I'm not arguing that Dawson was as good as Winfield. I am arguing that if you can stand toe-to-toe with a contemporary (righthanded hitter, five category player, rightfielder...) who is in the Hall of Fame, and still look good, you're one hell of a ball player. Dawson deserves mention when great players of the 70's and 80's are discussed.

I am also not running down Smith. Smith was unparalleled with the glove and, when older, he contributed offensively. His job, unlike Dawson and Winfield, was not to drive in runs as such and I am not penalizing him for his lack of power. It's just that taken as a whole, Dawson was a five category player who did everything quite well. Outside of defense, Ozzie's main contribution was speed and Dawson was no slouch on the basepaths.

Dawson's name rarely comes up when talking about players of his era. That's a shame. He was an excellent ballplayer for many years.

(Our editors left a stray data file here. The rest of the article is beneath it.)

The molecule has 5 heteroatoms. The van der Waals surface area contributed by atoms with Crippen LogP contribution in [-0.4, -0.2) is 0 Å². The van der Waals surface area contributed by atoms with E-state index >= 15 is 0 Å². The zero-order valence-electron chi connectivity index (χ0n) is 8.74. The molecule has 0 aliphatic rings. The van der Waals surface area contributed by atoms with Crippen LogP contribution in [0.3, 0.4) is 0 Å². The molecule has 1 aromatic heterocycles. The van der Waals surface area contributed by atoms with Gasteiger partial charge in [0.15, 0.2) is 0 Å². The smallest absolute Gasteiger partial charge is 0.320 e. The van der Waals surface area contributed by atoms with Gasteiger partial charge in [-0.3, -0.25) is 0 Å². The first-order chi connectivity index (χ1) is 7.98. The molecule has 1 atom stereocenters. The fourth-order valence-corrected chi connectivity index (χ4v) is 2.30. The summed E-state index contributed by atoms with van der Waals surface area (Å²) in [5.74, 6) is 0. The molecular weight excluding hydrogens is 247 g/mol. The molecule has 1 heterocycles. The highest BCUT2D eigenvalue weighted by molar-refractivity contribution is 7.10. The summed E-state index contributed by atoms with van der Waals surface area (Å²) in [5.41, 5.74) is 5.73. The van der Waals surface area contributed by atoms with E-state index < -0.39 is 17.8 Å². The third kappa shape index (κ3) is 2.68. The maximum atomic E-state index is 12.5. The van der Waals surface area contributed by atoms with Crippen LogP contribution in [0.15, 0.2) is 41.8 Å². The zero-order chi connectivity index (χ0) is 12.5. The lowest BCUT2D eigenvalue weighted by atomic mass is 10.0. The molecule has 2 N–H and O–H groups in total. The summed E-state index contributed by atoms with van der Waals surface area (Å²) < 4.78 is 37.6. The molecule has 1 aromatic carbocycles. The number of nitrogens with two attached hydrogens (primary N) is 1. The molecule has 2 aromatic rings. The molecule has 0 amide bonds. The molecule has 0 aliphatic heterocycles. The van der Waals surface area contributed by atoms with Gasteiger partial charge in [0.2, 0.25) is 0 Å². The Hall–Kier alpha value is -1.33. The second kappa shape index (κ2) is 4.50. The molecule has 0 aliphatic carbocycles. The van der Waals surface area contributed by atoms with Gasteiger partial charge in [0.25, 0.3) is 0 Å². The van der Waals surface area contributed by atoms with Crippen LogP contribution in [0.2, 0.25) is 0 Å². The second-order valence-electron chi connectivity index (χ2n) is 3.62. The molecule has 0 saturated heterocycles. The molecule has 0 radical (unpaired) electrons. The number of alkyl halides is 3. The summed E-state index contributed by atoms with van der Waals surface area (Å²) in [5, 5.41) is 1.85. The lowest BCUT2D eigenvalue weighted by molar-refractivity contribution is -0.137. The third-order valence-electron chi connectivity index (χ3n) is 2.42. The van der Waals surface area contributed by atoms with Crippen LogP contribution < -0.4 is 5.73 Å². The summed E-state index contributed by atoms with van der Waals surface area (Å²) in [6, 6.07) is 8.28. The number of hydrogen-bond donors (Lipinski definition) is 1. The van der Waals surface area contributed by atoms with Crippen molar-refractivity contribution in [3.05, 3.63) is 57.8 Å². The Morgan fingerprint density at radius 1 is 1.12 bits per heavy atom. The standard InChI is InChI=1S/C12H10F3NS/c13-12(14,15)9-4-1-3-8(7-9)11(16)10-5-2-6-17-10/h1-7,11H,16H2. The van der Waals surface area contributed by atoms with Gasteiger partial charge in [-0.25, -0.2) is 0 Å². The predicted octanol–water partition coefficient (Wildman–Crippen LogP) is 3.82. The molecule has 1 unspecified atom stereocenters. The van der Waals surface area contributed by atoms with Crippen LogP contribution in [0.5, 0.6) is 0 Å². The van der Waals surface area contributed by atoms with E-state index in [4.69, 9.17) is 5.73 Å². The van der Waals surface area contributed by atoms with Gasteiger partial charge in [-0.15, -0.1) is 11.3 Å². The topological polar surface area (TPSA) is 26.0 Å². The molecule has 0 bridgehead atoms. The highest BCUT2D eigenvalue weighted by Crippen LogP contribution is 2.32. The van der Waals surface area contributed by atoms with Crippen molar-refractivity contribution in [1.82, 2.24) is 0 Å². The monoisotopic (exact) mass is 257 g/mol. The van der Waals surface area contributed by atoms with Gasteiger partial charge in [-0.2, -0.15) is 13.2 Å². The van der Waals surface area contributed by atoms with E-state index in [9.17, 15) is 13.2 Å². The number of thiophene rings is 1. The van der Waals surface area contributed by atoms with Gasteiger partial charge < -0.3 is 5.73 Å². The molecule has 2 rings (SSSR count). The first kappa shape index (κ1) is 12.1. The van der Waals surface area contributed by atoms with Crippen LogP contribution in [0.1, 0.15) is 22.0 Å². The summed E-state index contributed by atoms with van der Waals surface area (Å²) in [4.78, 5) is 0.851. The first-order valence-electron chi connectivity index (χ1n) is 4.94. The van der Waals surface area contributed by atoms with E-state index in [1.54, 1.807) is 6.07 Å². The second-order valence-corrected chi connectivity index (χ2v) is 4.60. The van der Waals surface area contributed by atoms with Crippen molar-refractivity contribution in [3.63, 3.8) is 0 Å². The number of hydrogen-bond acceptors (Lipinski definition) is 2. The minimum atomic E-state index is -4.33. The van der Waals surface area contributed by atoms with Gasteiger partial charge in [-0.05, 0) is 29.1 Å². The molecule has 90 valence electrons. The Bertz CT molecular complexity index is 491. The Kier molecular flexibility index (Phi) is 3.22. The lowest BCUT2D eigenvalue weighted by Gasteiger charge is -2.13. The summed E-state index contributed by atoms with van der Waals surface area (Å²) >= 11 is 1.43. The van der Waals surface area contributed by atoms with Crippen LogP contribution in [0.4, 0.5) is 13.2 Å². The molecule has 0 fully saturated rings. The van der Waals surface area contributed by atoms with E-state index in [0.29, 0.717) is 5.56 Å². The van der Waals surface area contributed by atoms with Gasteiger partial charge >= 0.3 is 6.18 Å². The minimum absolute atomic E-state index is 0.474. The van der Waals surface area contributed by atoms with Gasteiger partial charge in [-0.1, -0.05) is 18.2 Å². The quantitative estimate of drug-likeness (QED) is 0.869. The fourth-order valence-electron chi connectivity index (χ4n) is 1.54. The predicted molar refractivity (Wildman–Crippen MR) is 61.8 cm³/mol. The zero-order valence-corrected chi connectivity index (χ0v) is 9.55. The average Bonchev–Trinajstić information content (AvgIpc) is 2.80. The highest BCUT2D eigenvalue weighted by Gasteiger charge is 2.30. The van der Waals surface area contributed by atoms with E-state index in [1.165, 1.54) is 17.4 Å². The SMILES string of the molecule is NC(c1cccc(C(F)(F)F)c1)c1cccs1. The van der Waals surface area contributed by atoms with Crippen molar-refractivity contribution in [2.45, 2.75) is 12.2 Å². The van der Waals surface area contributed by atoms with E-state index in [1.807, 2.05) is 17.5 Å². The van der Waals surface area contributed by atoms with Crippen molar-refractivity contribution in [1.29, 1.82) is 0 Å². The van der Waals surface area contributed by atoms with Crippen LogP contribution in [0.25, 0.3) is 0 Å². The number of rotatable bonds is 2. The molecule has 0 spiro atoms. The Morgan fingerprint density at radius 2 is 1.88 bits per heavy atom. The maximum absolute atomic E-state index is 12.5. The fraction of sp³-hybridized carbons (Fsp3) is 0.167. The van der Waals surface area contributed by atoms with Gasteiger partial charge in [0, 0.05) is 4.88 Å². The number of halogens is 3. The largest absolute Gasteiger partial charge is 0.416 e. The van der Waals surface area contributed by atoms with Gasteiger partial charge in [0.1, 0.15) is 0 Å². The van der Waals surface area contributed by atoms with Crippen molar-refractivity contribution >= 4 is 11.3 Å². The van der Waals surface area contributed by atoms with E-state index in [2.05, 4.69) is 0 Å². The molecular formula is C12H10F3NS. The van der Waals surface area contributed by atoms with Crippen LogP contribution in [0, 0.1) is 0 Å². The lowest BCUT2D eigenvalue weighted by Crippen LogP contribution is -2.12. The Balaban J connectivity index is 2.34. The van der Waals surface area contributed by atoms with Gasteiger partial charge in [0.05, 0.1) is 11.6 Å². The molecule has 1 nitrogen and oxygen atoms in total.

I think Dawson suffers from what many five-category players suffer from: he did everything well, but did not excel at one particular thing. He was never a 40+ homerun threat (only one year, and then he played in Chicago) but he consistently hit 20 to 30 homeruns. He never stole 50 bases, but was a consistent threat on the basepaths. He never hit .335, but hit over .290 on many occasions.

Sports writers can go into ecstasies about Mo Vaughn in his prime because of Vaughn's power. I'd take Dawson without a thought. I don't think I'd regret the decision.


Stockton & Tweed took a short break from Church of Baseball due to an over-extended schedule. We'll be back soon to write about the greatest game ever invented and the men who've played that game. Come back in a few weeks.

Tuesday, April 05, 2005


By Stockton